And on dirt?

The X-Class’s 4MATIC per­ma­nent four-wheel drive uses a two-stage trans­fer case from the G-Class (once known as the Gelän­dewa­gen) and Mercedes’s own axles. The central dif­fer­en­tial trans­fers the drive force in a fixed torque dis­tri­bu­tion of 40 and 60%, favour­ing the rear wheels. An op­tional diff lock on the rear axle helps when con­di­tions be­come ex­ceed­ingly tough.

You can switch from high to low range while driv­ing (be­low 40 km/h) by turn­ing the 4WD dial to the low-range po­si­tion fol­lowed by se­lect­ing Neu­tral and then switch­ing back to Drive. You can even en­gage low range on a steep slope be­cause the 4MATIC four-wheeldrive sys­tem will pre­vent the X-Class from rolling out of con­trol down a moun­tain when you se­lect Neu­tral.

We put the X 350 d V6 through its paces on nar­row log­ging trails in the Slove­nian Alps and the X-Class’s trac­tion con­trol kept us from go­ing off the rails (lit­er­ally). The elec­tronic trac­tion con­trol to­gether with the per­ma­nent all-wheel drive for­bade us from slid­ing the tail out and drift­ing side­ways through cor­ners, which was just as well.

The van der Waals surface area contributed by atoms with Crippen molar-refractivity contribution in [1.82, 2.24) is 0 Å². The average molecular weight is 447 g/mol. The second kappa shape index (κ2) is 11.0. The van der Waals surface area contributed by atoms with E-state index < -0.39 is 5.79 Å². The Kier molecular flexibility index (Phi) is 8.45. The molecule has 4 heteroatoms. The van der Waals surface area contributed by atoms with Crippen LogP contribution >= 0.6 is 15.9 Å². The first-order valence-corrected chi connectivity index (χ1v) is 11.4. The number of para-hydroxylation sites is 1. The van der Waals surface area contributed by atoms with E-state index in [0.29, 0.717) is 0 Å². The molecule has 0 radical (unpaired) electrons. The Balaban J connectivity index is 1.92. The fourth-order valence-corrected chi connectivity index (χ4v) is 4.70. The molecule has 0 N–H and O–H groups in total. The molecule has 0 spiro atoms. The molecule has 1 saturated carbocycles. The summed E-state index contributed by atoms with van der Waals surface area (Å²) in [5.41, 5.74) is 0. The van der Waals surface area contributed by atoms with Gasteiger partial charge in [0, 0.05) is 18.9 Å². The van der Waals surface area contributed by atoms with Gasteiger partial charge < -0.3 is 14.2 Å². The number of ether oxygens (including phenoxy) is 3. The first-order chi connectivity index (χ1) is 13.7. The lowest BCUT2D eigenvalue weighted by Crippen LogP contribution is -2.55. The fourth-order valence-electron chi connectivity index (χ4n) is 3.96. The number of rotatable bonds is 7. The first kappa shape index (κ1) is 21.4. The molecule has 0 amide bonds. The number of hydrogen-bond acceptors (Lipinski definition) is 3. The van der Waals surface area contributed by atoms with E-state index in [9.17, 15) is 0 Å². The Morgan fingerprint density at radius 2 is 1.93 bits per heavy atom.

On an ob­sta­cle course near the pic­turesque town of Med­vode, about 20 km north of Slove­nia’s cap­i­tal, Ljubl­jana, we turned off the nan­ny­ing trac­tion con­trol and en­gaged the low-range gear­ing. The X-Class’s 4MATIC four-wheel-drive sys­tem en­abled it to fol­low a G-Class over al­most any ob­sta­cle. What does hold it back, though, is its rel­a­tively poor ap­proach, de­par­ture, and breakover an­gles – to be fair, it’s a hand­i­cap af­fect­ing most dou­ble cab bakkies.

Con­clu­sion